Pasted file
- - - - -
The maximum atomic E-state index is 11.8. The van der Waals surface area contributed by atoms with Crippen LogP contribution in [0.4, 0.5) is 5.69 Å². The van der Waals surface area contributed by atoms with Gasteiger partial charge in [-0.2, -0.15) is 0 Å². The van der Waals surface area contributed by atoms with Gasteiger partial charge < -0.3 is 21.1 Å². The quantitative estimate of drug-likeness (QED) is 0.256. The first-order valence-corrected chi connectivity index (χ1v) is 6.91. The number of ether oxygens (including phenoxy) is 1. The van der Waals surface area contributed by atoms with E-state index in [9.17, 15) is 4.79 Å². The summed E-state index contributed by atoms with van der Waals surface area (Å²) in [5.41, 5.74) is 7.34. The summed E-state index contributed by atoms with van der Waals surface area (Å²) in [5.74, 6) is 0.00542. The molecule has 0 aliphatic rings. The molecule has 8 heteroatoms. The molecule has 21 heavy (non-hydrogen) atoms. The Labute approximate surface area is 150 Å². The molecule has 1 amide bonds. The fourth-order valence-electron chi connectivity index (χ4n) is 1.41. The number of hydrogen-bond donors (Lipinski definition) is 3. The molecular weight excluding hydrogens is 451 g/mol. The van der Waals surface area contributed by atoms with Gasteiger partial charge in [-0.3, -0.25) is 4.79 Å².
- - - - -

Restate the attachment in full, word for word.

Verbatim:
The maximum atomic E-state index is 11.8. The van der Waals surface area contributed by atoms with Crippen LogP contribution in [0.4, 0.5) is 5.69 Å². The van der Waals surface area contributed by atoms with Gasteiger partial charge in [-0.2, -0.15) is 0 Å². The van der Waals surface area contributed by atoms with Gasteiger partial charge < -0.3 is 21.1 Å². The quantitative estimate of drug-likeness (QED) is 0.256. The first-order valence-corrected chi connectivity index (χ1v) is 6.91. The number of ether oxygens (including phenoxy) is 1. The van der Waals surface area contributed by atoms with E-state index in [9.17, 15) is 4.79 Å². The summed E-state index contributed by atoms with van der Waals surface area (Å²) in [5.41, 5.74) is 7.34. The summed E-state index contributed by atoms with van der Waals surface area (Å²) in [5.74, 6) is 0.00542. The molecule has 0 aliphatic rings. The molecule has 8 heteroatoms. The molecule has 21 heavy (non-hydrogen) atoms. The Labute approximate surface area is 150 Å². The molecule has 1 amide bonds. The fourth-order valence-electron chi connectivity index (χ4n) is 1.41. The number of hydrogen-bond donors (Lipinski definition) is 3. The molecular weight excluding hydrogens is 451 g/mol. The van der Waals surface area contributed by atoms with Gasteiger partial charge in [-0.3, -0.25) is 4.79 Å².